It is not easy to specify exactly what does and what does not constitute an economic problem. Some people like to say that “economics is what economists do”, which tells you only that it is not completely clear what the boundaries of economics are. A traditional definition is that “economics is about the allocation of scarce resources that have alternative uses” or that “economics is concerned with human behavior in the ordinary business of life and the societal implications of such behavior”. I find all of these useful but still somewhat unsatisfying.
Instead of this, or in addition, I would recommend that you look at the Journal of Economic Literature classification codes (JEL codes). When researchers write a journal article they typically specify the JEL codes that best describe the topic of that article. I think that these JEL codes, while also of course imperfect, nicely reveal the breadth of topics that are all covered by what we call “economics”. I recommend that you browse these JEL codes for a while to realize this. One could for instance work on how to best teach certain subjects to undergraduate students (A22), the history of Marxist economic thought (B14), the econometric theory of hypothesis testing (C12), time series models (C32), the designing of field experiments (C93), household saving (D14), the theory of firm behavior (D21), the distribution of wealth (D31), how to run auctions (D44), how to design a market for kidneys for transplants (D47), philanthropy (D64), how to write contracts (D86), unemployment (E24), business cycles (E32), central bank policy (E58), trade policy (F13), migration (F22), macroeconomic issues of the euro zone (F45), portfolio choice (G11), public good provision (H41), and many many many other things.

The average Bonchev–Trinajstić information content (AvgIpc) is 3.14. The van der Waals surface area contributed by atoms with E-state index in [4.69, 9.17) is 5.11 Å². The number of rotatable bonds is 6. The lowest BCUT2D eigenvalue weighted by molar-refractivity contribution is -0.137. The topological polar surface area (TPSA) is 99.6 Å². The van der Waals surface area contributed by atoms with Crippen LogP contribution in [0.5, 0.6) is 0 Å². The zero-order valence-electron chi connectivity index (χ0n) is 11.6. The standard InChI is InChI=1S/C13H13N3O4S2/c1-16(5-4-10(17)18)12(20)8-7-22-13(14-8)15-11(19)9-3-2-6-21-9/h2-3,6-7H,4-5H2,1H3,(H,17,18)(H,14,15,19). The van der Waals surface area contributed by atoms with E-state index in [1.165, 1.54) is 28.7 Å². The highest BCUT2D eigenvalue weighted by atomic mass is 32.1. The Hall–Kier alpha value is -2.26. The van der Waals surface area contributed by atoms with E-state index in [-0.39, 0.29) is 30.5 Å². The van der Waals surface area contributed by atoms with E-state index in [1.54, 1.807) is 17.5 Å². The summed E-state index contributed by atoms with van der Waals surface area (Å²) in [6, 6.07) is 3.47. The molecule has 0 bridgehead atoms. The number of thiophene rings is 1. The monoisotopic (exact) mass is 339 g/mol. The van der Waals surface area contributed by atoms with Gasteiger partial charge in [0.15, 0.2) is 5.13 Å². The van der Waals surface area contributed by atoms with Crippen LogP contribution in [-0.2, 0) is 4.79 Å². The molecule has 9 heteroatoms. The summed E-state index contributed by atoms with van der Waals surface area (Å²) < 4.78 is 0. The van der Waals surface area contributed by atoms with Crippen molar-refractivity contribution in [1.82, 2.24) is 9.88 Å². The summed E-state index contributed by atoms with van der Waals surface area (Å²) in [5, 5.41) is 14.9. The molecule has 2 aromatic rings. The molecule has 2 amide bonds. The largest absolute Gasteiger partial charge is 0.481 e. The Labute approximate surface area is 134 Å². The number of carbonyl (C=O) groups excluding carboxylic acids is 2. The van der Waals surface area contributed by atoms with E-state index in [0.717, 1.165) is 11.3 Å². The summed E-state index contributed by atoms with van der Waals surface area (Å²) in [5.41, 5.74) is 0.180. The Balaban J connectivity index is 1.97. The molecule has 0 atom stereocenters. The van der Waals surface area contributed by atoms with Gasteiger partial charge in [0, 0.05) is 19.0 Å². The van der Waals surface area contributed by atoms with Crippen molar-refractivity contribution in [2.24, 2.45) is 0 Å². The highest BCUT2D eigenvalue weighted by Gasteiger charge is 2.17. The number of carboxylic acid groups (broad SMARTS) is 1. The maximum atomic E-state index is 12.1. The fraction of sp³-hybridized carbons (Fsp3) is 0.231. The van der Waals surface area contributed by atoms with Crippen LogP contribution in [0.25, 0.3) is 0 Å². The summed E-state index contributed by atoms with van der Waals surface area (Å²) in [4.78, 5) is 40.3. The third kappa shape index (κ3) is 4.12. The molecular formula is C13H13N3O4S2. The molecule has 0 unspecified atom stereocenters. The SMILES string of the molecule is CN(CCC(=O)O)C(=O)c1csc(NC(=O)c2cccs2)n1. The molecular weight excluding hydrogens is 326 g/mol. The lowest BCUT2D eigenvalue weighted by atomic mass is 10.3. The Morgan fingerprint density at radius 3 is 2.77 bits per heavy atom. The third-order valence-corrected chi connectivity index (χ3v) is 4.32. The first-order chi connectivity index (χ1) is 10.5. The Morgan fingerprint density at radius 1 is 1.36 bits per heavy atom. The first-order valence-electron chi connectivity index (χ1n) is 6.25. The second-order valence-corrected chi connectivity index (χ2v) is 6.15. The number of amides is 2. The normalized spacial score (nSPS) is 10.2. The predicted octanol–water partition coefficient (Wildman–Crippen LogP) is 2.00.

My point with this is that economics covers probably a lot more than most people would have expected.
Here is the corresponding video (in German):